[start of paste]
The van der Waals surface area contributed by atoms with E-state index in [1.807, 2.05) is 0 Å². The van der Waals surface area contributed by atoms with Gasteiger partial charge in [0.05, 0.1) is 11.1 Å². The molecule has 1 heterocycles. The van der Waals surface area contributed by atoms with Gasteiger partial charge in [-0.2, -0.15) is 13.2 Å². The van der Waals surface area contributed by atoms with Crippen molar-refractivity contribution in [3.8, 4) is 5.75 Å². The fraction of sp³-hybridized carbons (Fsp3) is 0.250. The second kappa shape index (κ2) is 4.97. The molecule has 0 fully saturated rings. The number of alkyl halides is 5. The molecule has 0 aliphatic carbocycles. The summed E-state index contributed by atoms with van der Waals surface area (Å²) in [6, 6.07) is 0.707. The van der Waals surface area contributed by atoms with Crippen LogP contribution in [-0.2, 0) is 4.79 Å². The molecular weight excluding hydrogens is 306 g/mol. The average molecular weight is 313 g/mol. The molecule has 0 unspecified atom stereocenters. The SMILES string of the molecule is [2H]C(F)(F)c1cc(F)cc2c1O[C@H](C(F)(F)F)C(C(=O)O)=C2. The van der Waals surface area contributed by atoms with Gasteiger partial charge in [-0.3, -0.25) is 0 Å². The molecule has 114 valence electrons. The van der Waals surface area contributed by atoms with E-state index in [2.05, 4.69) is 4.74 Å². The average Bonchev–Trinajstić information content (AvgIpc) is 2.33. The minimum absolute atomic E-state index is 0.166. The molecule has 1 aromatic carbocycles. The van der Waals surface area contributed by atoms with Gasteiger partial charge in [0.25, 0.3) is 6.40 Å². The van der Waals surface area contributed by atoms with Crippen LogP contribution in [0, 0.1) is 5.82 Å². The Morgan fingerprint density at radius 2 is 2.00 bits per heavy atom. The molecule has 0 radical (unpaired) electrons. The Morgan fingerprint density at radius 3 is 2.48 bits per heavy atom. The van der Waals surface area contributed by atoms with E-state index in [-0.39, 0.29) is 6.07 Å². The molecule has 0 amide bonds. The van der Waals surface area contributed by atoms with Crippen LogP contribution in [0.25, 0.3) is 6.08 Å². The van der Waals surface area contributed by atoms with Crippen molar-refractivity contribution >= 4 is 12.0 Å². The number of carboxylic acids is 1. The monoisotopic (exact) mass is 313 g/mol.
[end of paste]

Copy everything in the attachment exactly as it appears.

The van der Waals surface area contributed by atoms with E-state index in [1.807, 2.05) is 0 Å². The van der Waals surface area contributed by atoms with Gasteiger partial charge in [0.05, 0.1) is 11.1 Å². The molecule has 1 heterocycles. The van der Waals surface area contributed by atoms with Gasteiger partial charge in [-0.2, -0.15) is 13.2 Å². The van der Waals surface area contributed by atoms with Crippen molar-refractivity contribution in [3.8, 4) is 5.75 Å². The fraction of sp³-hybridized carbons (Fsp3) is 0.250. The second kappa shape index (κ2) is 4.97. The molecule has 0 fully saturated rings. The number of alkyl halides is 5. The molecule has 0 aliphatic carbocycles. The summed E-state index contributed by atoms with van der Waals surface area (Å²) in [6, 6.07) is 0.707. The van der Waals surface area contributed by atoms with Crippen LogP contribution in [-0.2, 0) is 4.79 Å². The molecular weight excluding hydrogens is 306 g/mol. The average molecular weight is 313 g/mol. The molecule has 0 unspecified atom stereocenters. The SMILES string of the molecule is [2H]C(F)(F)c1cc(F)cc2c1O[C@H](C(F)(F)F)C(C(=O)O)=C2. The van der Waals surface area contributed by atoms with Gasteiger partial charge in [-0.3, -0.25) is 0 Å². The molecule has 114 valence electrons. The van der Waals surface area contributed by atoms with E-state index in [2.05, 4.69) is 4.74 Å². The average Bonchev–Trinajstić information content (AvgIpc) is 2.33. The minimum absolute atomic E-state index is 0.166. The molecule has 1 aromatic carbocycles. The van der Waals surface area contributed by atoms with Gasteiger partial charge in [0.25, 0.3) is 6.40 Å². The van der Waals surface area contributed by atoms with Crippen LogP contribution in [0, 0.1) is 5.82 Å². The Morgan fingerprint density at radius 2 is 2.00 bits per heavy atom. The molecule has 0 radical (unpaired) electrons. The Morgan fingerprint density at radius 3 is 2.48 bits per heavy atom. The van der Waals surface area contributed by atoms with E-state index in [-0.39, 0.29) is 6.07 Å². The molecule has 0 amide bonds. The van der Waals surface area contributed by atoms with Crippen LogP contribution in [0.25, 0.3) is 6.08 Å². The van der Waals surface area contributed by atoms with Crippen molar-refractivity contribution >= 4 is 12.0 Å². The number of carboxylic acids is 1. The monoisotopic (exact) mass is 313 g/mol.